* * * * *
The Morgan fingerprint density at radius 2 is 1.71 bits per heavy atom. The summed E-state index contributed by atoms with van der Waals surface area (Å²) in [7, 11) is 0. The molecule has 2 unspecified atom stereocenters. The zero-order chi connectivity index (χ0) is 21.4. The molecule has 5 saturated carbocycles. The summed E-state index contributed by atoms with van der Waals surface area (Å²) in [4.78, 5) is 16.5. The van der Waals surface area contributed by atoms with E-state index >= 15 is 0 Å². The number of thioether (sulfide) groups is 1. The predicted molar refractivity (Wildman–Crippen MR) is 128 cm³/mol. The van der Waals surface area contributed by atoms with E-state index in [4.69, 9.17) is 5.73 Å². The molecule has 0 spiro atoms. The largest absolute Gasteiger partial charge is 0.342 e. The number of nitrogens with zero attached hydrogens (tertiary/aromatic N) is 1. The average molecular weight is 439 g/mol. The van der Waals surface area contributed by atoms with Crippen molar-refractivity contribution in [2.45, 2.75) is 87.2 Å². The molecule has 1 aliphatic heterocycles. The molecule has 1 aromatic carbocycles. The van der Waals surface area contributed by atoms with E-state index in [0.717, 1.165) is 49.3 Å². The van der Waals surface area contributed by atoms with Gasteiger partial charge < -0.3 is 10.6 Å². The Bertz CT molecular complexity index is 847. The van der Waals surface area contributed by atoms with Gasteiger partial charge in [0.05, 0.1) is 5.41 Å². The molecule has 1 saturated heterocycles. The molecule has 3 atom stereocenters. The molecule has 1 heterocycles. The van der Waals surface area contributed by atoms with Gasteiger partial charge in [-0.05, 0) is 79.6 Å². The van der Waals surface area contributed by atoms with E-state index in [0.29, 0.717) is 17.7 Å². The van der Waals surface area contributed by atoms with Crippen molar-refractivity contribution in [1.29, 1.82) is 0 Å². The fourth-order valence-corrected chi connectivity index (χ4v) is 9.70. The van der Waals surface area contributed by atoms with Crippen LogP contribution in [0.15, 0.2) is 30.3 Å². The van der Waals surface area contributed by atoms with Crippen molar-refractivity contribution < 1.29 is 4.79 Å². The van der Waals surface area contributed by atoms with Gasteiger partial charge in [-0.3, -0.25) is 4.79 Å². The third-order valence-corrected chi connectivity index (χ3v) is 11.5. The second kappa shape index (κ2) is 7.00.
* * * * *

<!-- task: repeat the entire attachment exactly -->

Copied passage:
The Morgan fingerprint density at radius 2 is 1.71 bits per heavy atom. The summed E-state index contributed by atoms with van der Waals surface area (Å²) in [7, 11) is 0. The molecule has 2 unspecified atom stereocenters. The zero-order chi connectivity index (χ0) is 21.4. The molecule has 5 saturated carbocycles. The summed E-state index contributed by atoms with van der Waals surface area (Å²) in [4.78, 5) is 16.5. The van der Waals surface area contributed by atoms with E-state index >= 15 is 0 Å². The number of thioether (sulfide) groups is 1. The predicted molar refractivity (Wildman–Crippen MR) is 128 cm³/mol. The van der Waals surface area contributed by atoms with E-state index in [4.69, 9.17) is 5.73 Å². The molecule has 0 spiro atoms. The largest absolute Gasteiger partial charge is 0.342 e. The number of nitrogens with zero attached hydrogens (tertiary/aromatic N) is 1. The average molecular weight is 439 g/mol. The van der Waals surface area contributed by atoms with Crippen molar-refractivity contribution in [2.45, 2.75) is 87.2 Å². The molecule has 1 aliphatic heterocycles. The molecule has 1 aromatic carbocycles. The van der Waals surface area contributed by atoms with E-state index in [0.717, 1.165) is 49.3 Å². The van der Waals surface area contributed by atoms with Gasteiger partial charge < -0.3 is 10.6 Å². The Bertz CT molecular complexity index is 847. The van der Waals surface area contributed by atoms with Gasteiger partial charge in [0.05, 0.1) is 5.41 Å². The molecule has 1 saturated heterocycles. The molecule has 3 atom stereocenters. The molecule has 1 heterocycles. The van der Waals surface area contributed by atoms with Gasteiger partial charge in [-0.05, 0) is 79.6 Å². The van der Waals surface area contributed by atoms with E-state index in [0.29, 0.717) is 17.7 Å². The van der Waals surface area contributed by atoms with Crippen molar-refractivity contribution in [1.29, 1.82) is 0 Å². The fourth-order valence-corrected chi connectivity index (χ4v) is 9.70. The van der Waals surface area contributed by atoms with Crippen LogP contribution in [0.15, 0.2) is 30.3 Å². The van der Waals surface area contributed by atoms with Crippen molar-refractivity contribution < 1.29 is 4.79 Å². The van der Waals surface area contributed by atoms with Gasteiger partial charge in [-0.3, -0.25) is 4.79 Å². The third-order valence-corrected chi connectivity index (χ3v) is 11.5. The second kappa shape index (κ2) is 7.00.